3. Difficulties in integrating multiple sub-regional African economic communities: another huge obstacle that characterizes the African regional integration process is the difficulty to harmonise regulations among the Regional Economic Communities (RECs), i.e., regional groupings that pursue economic integration objectives among African states in different parts of the continent. Despite being building blocks in the for African integration process (in particular the 8 RECs recognized by the African Union), the process of harmonising rules between them has proven difficult.

4. Lack of access to finance for trading businesses: many African businesses struggle to access finance. The gap in trade finance, where a bank legally guarantees that a seller of goods will receive payments from a buyer, is estimated at $81bn per year, according to the British Arab Commercial Bank (BACB), a trade finance bank. Some estimates put Africa’s trade finance gap as high as $120bn per year. Improved capital access is key to improve the ability of businesses to invest in their growth and trade across borders.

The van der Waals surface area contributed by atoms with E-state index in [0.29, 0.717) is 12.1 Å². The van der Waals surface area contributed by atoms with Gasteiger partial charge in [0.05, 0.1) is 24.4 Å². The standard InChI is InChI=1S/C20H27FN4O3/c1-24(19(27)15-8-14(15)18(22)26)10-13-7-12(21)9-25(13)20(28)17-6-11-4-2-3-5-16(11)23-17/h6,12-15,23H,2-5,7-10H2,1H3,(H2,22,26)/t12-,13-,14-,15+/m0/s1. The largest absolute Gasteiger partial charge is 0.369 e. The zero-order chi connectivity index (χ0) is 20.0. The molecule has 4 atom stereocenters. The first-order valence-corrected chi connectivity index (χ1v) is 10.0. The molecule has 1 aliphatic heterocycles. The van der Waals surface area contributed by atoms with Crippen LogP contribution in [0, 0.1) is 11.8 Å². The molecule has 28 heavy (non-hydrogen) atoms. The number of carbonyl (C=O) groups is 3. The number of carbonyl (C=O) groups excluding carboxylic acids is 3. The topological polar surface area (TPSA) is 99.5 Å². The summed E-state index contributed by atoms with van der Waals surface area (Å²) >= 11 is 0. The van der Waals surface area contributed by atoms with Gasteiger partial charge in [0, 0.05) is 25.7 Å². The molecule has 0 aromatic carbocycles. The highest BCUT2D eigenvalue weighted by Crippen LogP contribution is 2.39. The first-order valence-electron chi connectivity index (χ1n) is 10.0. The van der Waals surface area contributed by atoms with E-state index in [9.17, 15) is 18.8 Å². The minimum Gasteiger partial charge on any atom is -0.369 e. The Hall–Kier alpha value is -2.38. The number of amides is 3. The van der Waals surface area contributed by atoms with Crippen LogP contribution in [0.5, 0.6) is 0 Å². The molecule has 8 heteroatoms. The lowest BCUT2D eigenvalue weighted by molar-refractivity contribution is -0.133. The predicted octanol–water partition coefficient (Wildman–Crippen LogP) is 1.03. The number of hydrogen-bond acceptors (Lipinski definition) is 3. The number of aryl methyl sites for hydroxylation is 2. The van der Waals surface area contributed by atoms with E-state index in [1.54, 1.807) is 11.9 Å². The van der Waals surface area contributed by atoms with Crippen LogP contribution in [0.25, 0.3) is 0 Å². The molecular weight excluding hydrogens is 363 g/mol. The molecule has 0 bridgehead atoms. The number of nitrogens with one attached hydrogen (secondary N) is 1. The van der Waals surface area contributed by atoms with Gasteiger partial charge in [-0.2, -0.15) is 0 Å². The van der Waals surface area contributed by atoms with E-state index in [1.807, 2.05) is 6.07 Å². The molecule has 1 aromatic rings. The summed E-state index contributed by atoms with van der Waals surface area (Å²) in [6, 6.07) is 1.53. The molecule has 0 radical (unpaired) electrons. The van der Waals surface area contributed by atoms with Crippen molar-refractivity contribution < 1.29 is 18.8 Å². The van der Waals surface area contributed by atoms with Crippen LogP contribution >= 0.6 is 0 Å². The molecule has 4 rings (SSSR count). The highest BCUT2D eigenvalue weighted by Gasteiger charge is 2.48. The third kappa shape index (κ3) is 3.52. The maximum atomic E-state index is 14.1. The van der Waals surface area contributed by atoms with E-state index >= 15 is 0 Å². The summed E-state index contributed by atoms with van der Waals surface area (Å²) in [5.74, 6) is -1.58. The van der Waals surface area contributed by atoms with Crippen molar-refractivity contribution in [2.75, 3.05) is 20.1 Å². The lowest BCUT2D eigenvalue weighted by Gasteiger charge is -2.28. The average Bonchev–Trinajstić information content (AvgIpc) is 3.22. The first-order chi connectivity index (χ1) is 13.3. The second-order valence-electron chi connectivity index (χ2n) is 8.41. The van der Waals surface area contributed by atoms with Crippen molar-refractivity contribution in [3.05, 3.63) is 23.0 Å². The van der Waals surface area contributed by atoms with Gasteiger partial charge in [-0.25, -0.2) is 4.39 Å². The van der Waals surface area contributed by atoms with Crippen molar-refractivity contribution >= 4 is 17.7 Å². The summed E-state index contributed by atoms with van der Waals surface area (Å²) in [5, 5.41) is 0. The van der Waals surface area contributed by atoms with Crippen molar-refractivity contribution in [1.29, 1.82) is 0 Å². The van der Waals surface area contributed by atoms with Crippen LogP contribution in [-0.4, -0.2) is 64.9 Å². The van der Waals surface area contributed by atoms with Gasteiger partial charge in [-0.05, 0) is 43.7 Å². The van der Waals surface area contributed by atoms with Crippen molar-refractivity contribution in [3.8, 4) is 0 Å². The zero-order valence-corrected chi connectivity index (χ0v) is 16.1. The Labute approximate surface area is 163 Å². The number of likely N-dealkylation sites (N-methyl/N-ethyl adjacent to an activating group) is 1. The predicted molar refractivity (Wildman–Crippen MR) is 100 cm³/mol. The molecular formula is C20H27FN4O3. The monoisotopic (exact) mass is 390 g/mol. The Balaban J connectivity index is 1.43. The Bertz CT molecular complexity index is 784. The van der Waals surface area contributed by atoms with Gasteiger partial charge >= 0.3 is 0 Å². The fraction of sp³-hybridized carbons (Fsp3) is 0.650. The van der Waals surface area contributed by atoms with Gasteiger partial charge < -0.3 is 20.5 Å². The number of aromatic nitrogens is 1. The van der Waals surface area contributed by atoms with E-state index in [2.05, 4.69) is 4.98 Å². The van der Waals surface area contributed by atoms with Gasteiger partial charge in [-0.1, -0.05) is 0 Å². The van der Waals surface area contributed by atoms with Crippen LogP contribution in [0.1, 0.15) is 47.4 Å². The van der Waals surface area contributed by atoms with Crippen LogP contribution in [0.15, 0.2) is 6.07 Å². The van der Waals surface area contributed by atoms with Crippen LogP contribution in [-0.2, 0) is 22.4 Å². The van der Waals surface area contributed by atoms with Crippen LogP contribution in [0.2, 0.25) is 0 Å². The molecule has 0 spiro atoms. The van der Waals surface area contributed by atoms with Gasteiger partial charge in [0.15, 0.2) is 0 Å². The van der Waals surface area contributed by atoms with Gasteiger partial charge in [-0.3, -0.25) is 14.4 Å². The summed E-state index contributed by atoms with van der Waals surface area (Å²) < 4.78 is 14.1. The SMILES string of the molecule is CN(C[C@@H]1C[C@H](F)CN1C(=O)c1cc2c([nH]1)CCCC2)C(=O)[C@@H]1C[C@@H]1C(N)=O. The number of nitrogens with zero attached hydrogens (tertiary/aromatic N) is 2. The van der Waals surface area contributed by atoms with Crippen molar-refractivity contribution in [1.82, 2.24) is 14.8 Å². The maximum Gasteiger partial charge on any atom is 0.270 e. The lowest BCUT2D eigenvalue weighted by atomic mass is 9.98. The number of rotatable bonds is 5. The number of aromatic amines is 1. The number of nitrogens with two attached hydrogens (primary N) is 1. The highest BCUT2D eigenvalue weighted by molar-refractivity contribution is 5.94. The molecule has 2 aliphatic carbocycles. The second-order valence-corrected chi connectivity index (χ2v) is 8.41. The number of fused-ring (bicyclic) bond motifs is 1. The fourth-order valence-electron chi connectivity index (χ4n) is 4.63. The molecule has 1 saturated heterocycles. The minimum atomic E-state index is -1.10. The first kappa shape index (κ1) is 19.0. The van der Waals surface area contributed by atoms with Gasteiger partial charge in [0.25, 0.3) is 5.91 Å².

5. Inadequate transport and logistics infrastructure: last, but not least, a main obstacle to the success of AfCFTA is the poor logistics infrastructure. Inadequate roads and ports and limited availability of warehouses where stock goods, makes trading in Africa difficult. In this regard, the article notes that African countries constantly rank at the bottom of international indicators on logistics efficiency, such as the World Bank's 2023 Logistics Performance Index (LPI).